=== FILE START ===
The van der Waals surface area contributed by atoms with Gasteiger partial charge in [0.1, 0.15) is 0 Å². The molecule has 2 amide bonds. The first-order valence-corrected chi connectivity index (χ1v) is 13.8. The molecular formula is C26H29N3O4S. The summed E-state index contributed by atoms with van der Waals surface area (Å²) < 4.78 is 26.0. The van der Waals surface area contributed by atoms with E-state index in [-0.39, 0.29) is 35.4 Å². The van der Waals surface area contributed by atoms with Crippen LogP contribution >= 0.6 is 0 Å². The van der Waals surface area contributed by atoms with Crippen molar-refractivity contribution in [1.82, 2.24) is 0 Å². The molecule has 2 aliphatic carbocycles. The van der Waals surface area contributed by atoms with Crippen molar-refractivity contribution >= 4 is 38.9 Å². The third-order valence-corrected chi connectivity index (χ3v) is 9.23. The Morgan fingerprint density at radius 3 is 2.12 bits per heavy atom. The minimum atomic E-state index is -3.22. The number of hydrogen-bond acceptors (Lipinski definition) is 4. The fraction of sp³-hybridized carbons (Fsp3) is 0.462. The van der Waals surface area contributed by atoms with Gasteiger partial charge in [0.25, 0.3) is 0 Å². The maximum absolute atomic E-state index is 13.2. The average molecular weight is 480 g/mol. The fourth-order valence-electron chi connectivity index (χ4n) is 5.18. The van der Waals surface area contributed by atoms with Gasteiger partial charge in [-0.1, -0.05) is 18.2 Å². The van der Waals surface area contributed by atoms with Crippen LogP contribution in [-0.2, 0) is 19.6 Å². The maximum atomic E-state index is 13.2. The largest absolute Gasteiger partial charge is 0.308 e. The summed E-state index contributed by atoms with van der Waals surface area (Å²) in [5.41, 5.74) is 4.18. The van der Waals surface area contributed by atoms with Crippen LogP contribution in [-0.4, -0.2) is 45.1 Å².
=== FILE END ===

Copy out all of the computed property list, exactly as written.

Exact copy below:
The van der Waals surface area contributed by atoms with Gasteiger partial charge in [0.1, 0.15) is 0 Å². The molecule has 2 amide bonds. The first-order valence-corrected chi connectivity index (χ1v) is 13.8. The molecular formula is C26H29N3O4S. The summed E-state index contributed by atoms with van der Waals surface area (Å²) < 4.78 is 26.0. The van der Waals surface area contributed by atoms with E-state index in [-0.39, 0.29) is 35.4 Å². The van der Waals surface area contributed by atoms with Crippen LogP contribution >= 0.6 is 0 Å². The van der Waals surface area contributed by atoms with Crippen molar-refractivity contribution in [1.82, 2.24) is 0 Å². The molecule has 2 aliphatic carbocycles. The van der Waals surface area contributed by atoms with Crippen molar-refractivity contribution >= 4 is 38.9 Å². The third-order valence-corrected chi connectivity index (χ3v) is 9.23. The Morgan fingerprint density at radius 3 is 2.12 bits per heavy atom. The minimum atomic E-state index is -3.22. The number of hydrogen-bond acceptors (Lipinski definition) is 4. The fraction of sp³-hybridized carbons (Fsp3) is 0.462. The van der Waals surface area contributed by atoms with Gasteiger partial charge in [0.25, 0.3) is 0 Å². The maximum absolute atomic E-state index is 13.2. The average molecular weight is 480 g/mol. The fourth-order valence-electron chi connectivity index (χ4n) is 5.18. The van der Waals surface area contributed by atoms with Gasteiger partial charge in [-0.1, -0.05) is 18.2 Å². The van der Waals surface area contributed by atoms with Crippen LogP contribution in [-0.2, 0) is 19.6 Å². The maximum atomic E-state index is 13.2. The largest absolute Gasteiger partial charge is 0.308 e. The summed E-state index contributed by atoms with van der Waals surface area (Å²) in [5.41, 5.74) is 4.18. The van der Waals surface area contributed by atoms with Crippen LogP contribution in [-0.4, -0.2) is 45.1 Å².